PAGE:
The second and final committee week of January was highlighted by Commissioner, and former FHBA President, Bill Truex’s presentation before the Florida House’s Regulatory Reform Subcommittee. Mr. Truex graciously made the trip to Tallahassee to participate in an in-person roundtable on “Streamlining the Building Permit Process”. Florida House of Representative’s staff had previously reached out to FHBA this past summer to collect ideas on how to expedite the building permit process or rather – keep builders building during the pandemic.
Mr. Truex did a fantastic job conveying the importance of moving to electronic permitting, explaining why layering is detrimental to timelines, and stating the need for one-stop permitting. Additionally, Mr. Truex described the frustration with jurisdictions that require builder and owner contracts with building permit applications. The requirement of proprietary information to be submitted to cities and counties who are subject to the Sunshine Law obviously rubbed some legislators the wrong way. FHBA has filed legislation to fix this issue (included in HB 401 by Rep. Elizabeth Fetterhoff); however, we expect to see similar language in the House’s Regulatory Reform Subcommittee bill.
In addition, we were pleasantly surprised by some of the responses from building officials across the state. One official from the City of Orlando stated that one of the biggest friction points is that both the Florida Building Code and the Fire Prevention Code are developed in two separate silos. FHBA agrees with this notion enthusiastically, and we have conveyed our frustration to the State’s Chief Financial Officer. Further, a planning and development official from the City of St. Petersburg stated that a three-year code cycle is too short and not enough time for inspectors to grasp the changes- even going as far as to propose a five-year code cycle.
Please visit House Video Player: House Regulatory Reform Subcommittee – January 27, 2021 (myfloridahouse.gov) to watch the one-hour roundtable with the Florida House’s Regulatory Reform Subcommittee and our very own, Bill Truex.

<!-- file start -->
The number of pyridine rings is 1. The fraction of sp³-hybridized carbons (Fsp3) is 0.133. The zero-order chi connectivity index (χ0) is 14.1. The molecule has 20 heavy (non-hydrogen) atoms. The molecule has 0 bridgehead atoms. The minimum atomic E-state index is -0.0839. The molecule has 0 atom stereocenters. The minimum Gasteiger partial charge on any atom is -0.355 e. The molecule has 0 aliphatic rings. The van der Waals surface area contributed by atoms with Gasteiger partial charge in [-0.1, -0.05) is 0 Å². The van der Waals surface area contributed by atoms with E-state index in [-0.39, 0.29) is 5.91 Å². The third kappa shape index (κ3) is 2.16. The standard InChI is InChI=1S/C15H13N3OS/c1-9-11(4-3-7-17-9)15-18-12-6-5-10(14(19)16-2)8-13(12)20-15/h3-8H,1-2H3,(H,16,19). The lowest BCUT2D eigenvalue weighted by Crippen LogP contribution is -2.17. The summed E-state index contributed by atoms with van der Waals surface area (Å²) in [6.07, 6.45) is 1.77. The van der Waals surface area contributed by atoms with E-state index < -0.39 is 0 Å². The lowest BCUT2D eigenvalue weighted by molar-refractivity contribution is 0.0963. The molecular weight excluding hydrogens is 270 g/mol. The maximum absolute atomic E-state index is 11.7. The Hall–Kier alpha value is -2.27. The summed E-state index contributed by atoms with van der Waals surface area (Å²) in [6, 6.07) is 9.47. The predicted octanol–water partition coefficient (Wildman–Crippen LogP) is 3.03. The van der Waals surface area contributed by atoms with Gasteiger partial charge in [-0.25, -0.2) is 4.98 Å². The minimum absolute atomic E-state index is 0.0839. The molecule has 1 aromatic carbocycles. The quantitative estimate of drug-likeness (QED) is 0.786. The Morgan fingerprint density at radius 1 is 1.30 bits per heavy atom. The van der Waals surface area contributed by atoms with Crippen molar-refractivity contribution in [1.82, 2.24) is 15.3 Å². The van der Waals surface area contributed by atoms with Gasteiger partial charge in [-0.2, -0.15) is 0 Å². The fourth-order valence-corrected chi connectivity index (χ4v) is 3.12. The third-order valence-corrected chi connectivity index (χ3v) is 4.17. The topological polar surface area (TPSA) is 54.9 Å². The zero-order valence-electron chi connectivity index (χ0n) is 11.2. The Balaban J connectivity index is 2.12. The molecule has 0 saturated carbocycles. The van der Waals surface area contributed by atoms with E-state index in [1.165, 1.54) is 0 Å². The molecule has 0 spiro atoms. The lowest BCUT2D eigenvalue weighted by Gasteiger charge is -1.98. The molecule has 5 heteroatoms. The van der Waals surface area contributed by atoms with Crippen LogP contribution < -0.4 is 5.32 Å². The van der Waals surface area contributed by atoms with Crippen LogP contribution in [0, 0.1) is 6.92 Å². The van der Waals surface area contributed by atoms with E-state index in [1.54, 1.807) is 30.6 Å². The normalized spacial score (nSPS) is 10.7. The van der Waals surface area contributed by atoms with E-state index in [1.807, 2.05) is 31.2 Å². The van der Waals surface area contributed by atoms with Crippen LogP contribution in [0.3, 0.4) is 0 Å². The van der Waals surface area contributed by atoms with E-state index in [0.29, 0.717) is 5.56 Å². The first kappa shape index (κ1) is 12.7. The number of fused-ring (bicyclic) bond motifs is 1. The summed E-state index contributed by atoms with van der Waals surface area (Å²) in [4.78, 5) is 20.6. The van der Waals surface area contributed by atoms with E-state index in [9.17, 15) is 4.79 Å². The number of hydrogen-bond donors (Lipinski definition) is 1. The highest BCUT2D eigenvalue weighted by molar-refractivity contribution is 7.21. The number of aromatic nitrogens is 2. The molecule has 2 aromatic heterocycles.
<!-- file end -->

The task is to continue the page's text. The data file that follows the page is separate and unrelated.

The committee week was rounded out by the successful passage of the Senate’s COVID-19 Liability Protections legislation by Senator Jeff Brandes (R – St. Petersburg) through its first Senate Committee hearing (Judiciary Committee). Senate Bill 72 looks to create civil liability protections for individuals, businesses, and other organizations against COVID-19 related claims.
The bill establishes two requirements:
- The complaint must be pled with particularity (a negligence pleading), &
- the complaint must be submitted with a physician’s affidavit that shows that the physician believes that the defendant caused the plaintiff’s damages, injury, or death.
From there, the court determines whether the defendant made a good faith effort to abide health and safety guidelines. If the court determines a good faith effort was made, the case is dismissed. Conversely, if the court determines the defendant did not make a good faith effort, actions may proceed.
SB 72 “COVID-19 Liability Protection” passed via a partisan vote; 7-4 (vote count attached). We expect the remaining committees to have similar counts. Its house companion, HB 7 by Representative Lawrence McClure (R – Plant City), passed its first committee two weeks ago and is currently scheduled for Wednesday’s (2/3) House Pandemics and Public Emergencies Committee. If you have any examples of businesses in the construction industry who are already facing COVID-19 lawsuits, please contact Dane Bennett at email@example.com.
Today marks the first day of three consecutive committee weeks in preparation for 2021’s 60-day Legislative Session, beginning March 2nd. We will continue to update you on key legislation making its way through both chambers, including our priorities: Impact Fees (HB 337 and SB 750), Construction Defects Reform (HB 21 and SB 270) and Florida Building Codes (HB 401). Please stay tuned!